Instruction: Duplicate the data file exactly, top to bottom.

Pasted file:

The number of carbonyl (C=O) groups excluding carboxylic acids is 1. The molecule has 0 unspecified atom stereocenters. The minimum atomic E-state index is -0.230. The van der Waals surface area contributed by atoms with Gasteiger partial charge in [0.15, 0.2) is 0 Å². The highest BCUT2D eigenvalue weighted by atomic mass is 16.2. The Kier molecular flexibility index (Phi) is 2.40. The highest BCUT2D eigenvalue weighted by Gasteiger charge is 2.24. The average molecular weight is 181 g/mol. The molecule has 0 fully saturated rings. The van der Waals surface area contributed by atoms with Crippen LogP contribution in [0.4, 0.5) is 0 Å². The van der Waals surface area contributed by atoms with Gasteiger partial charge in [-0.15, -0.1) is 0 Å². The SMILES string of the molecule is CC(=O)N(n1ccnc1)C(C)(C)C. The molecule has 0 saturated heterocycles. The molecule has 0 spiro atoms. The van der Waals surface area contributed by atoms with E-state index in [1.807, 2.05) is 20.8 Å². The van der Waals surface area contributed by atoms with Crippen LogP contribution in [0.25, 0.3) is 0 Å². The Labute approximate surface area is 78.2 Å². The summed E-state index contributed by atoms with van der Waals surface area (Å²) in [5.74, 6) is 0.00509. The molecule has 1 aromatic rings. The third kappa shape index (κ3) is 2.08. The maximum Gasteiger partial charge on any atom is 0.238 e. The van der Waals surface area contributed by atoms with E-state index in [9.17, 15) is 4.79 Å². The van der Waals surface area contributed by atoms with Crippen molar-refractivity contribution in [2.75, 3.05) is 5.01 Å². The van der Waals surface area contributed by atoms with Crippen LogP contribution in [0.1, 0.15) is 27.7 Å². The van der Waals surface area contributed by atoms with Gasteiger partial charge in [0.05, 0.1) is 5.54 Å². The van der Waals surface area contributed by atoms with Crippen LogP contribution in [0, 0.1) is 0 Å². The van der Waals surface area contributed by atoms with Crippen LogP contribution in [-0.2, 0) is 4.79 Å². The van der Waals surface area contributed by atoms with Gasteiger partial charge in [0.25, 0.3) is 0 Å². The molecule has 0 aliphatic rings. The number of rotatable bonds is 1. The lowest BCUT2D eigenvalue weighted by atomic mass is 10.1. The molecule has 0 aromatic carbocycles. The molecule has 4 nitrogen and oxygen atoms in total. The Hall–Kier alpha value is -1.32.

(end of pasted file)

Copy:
The number of carbonyl (C=O) groups excluding carboxylic acids is 1. The molecule has 0 unspecified atom stereocenters. The minimum atomic E-state index is -0.230. The van der Waals surface area contributed by atoms with Gasteiger partial charge in [0.15, 0.2) is 0 Å². The highest BCUT2D eigenvalue weighted by atomic mass is 16.2. The Kier molecular flexibility index (Phi) is 2.40. The highest BCUT2D eigenvalue weighted by Gasteiger charge is 2.24. The average molecular weight is 181 g/mol. The molecule has 0 fully saturated rings. The van der Waals surface area contributed by atoms with Crippen LogP contribution in [0.4, 0.5) is 0 Å². The van der Waals surface area contributed by atoms with Gasteiger partial charge in [-0.15, -0.1) is 0 Å². The SMILES string of the molecule is CC(=O)N(n1ccnc1)C(C)(C)C. The molecule has 0 saturated heterocycles. The molecule has 0 spiro atoms. The van der Waals surface area contributed by atoms with E-state index in [1.807, 2.05) is 20.8 Å². The van der Waals surface area contributed by atoms with Crippen LogP contribution in [0.25, 0.3) is 0 Å². The Labute approximate surface area is 78.2 Å². The summed E-state index contributed by atoms with van der Waals surface area (Å²) in [5.74, 6) is 0.00509. The molecule has 1 aromatic rings. The third kappa shape index (κ3) is 2.08. The maximum Gasteiger partial charge on any atom is 0.238 e. The van der Waals surface area contributed by atoms with E-state index in [9.17, 15) is 4.79 Å². The van der Waals surface area contributed by atoms with Crippen molar-refractivity contribution in [2.75, 3.05) is 5.01 Å². The van der Waals surface area contributed by atoms with Crippen LogP contribution in [0.1, 0.15) is 27.7 Å². The van der Waals surface area contributed by atoms with Gasteiger partial charge in [0.05, 0.1) is 5.54 Å². The van der Waals surface area contributed by atoms with Crippen LogP contribution in [0, 0.1) is 0 Å². The van der Waals surface area contributed by atoms with Crippen LogP contribution in [-0.2, 0) is 4.79 Å². The van der Waals surface area contributed by atoms with Gasteiger partial charge in [0.25, 0.3) is 0 Å². The molecule has 0 aliphatic rings. The number of rotatable bonds is 1. The lowest BCUT2D eigenvalue weighted by atomic mass is 10.1. The molecule has 0 aromatic carbocycles. The molecule has 4 nitrogen and oxygen atoms in total. The Hall–Kier alpha value is -1.32.